Have a great week!


Tuesday, March 14, 2017

Saving Money on Graduation and Prom

I was talking with my mother in law the other day..  The nieces and nephews on my husband's side of the family are old enough for proms and one is graduating.  She was conveying to us the concern of the household with how much graduation cost.  

I think I was standing there with my mouth agape.  

My parents were always transparent about the finances.  If we couldn't afford to do something, we simply couldn't afford to do it.  If it was that important to us, we had to find a way to earn the money to pay for it.  This was for everything that wasn't a basic need.  My Christmas presents were summer or Christmas break trips with my church youth group.  I couldn't be in swing choir or FFA simply because the money wasn't there... not that I could dance to be in swing choir anyway.  

When I started to want to go to the high school dances I was told I needed to come up with the parent-approved dresses.  One of these dresses came from a thrift shop.  I LOVED that dress, some brave soul had handmade a silk dress.  The rest of my dresses came from my awesome older sister-in-law.  THOSE I still have around here somewhere.   

Prom and homecoming don't have to cost a ton of money, look at thrift shops for shoes and dresses or even ask an older family member if they have something they would be willing to lend out.  (I can't comment on tuxes or suits...because I have never shopped for those lol.) 

Graduation expenses can add up quickly.  There are obviously certain things you HAVE to buy through the school.. For my high school the basics were the robe and hat.  They also had packages that included a class ring, invitations, thank yous-the works.   We just got the package with the hat and robe.  My senior pictures were done by a family friend at a fraction of the cost at parks and her house around town.   She picked the best prints, those are the ones I got. We then paid for the wallet size reproduced through Walmart-after we had shopped around for prices.  My class ring also came from Walmart, through the same company the school used (Jostens), but not with the same mark-up, so I was able to get it at about 1/3 of the cost... and sooner than the rest of my class mates.  My invitations were done at a local printing company.   I had gone in and priced the different options, decided on postcards (the postage is cheaper).  We had a few pictures plus all of the details needed-graduation party, graduation times...  

My point is, where there is a will, there is a way. Bundles aren't always the cheapest.  Taking the easy route can cost you a lot of money that you don't need to spend. 

Don't just take the 'easy' route by doing everything through one place. Yes, many places offer a package discount, do some shopping around and making sure is really is cheaper!  Take a little extra time to go around to thrift stores and find a dress your daughter likes or the tux/suit your son likes with a price you and your checkbook like.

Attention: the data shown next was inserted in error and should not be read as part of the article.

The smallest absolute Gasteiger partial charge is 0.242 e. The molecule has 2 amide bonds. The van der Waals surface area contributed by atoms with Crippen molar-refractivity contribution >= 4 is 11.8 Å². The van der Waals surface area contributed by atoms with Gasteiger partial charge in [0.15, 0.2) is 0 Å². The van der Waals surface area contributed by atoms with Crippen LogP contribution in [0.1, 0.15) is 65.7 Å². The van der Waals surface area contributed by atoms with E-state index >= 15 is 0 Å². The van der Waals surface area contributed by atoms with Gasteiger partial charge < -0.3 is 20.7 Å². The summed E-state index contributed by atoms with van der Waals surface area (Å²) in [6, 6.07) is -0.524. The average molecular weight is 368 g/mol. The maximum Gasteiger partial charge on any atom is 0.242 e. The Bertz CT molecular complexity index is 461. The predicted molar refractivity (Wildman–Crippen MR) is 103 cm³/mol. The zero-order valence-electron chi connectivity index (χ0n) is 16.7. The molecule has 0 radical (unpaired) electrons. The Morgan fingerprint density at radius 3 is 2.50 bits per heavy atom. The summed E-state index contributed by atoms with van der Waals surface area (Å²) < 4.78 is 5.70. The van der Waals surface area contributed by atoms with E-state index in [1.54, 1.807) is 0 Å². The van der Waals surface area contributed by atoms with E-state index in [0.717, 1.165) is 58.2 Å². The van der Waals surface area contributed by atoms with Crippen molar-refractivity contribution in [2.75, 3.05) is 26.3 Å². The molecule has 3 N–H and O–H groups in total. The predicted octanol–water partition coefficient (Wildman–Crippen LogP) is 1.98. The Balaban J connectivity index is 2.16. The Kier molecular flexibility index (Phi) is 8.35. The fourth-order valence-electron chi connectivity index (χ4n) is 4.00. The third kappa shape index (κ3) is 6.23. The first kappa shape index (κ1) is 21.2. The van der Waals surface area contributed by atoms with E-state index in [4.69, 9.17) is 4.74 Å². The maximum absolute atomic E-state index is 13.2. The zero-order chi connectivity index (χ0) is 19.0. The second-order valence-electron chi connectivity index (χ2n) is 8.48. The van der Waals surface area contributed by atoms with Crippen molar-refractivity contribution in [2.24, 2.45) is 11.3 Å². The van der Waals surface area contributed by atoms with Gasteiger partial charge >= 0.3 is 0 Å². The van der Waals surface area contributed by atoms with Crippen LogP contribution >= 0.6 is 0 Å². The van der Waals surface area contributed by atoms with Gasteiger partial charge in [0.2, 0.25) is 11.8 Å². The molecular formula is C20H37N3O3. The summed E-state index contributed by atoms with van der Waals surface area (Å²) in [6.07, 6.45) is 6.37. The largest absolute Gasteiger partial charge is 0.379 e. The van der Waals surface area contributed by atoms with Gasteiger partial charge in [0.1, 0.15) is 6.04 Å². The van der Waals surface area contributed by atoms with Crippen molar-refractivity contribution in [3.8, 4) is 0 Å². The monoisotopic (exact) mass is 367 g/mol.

Have a good week! 


Friday, March 3, 2017

Ice Cream Cake

My husband's and my daughter's birthdays are in February.. February 17th and 18th. She was his birthday present. :D :D LOL 

Last year, Grace didn't like ice cream (I have weird kids)... So we did ice cream for daddy and I made a cake for Grace-everybody was happy.  This year, Grace LOVES ice cream so I thought 'Hey, let's make an ice cream cake!!!!'

So... if you ever LOSE YOUR MIND and decide this is the best course of action... Don't. Just. Don't.  Trust me. Go to Dairy Queen and spend $20 and BUY THE CAKE.  But, if you don't want to... please read on the learn from my.... failures. 

I got the recipe and Instructions from here.

I bought Blue Bunny Ice Cream, vanilla and bunny tracks.  Hot fudge, birthday cake oreos and of course whipped cream.

Now, her instructions were to get a spring form pan (I borrowed), line it somehow.  Don't. Just don't. You don't need to flip it-make it easier on yourself DON'T TRY TO FLIP THE CAKE! 

The vanilla ice cream getting soft.  I didn't let it get soft enough-give it at least 10 minutes.  It will save you headache. 

Then you spread it all out, cover and freeze for an hour.  Like I said-let the ice cream thaw more.. It's not very smooth.

Add the fudge. FUDGE. Fudgy fudge.  OOOOO YUMMY.  I did not get enough. Put more than this-you'll thank me later.   

Crush up the oreos, put them on the fudge.  Grace was not very happy I 'smushed up all HER oreos. :D It was a rough day for her, mommy smushed oreos and melted ice cream-HORRIBLE .  Freeze for an hour. 

Now that worked MUCH  better.  I let the bunny tracks ice cream layer thaw for longer.  SO MUCH EASIER!!! Cover, freeze for a day.

Now you remember when I said DON'T FLIP THE CAKE. This is why. It's stuck. Took me awhile to get all the foil off. Don't flip the cake. Just don't.

Aaahhh all 'iced'.  Two layers of whipped cream, froze in between.  Cover and freeze for a day before serving.

Have a great week!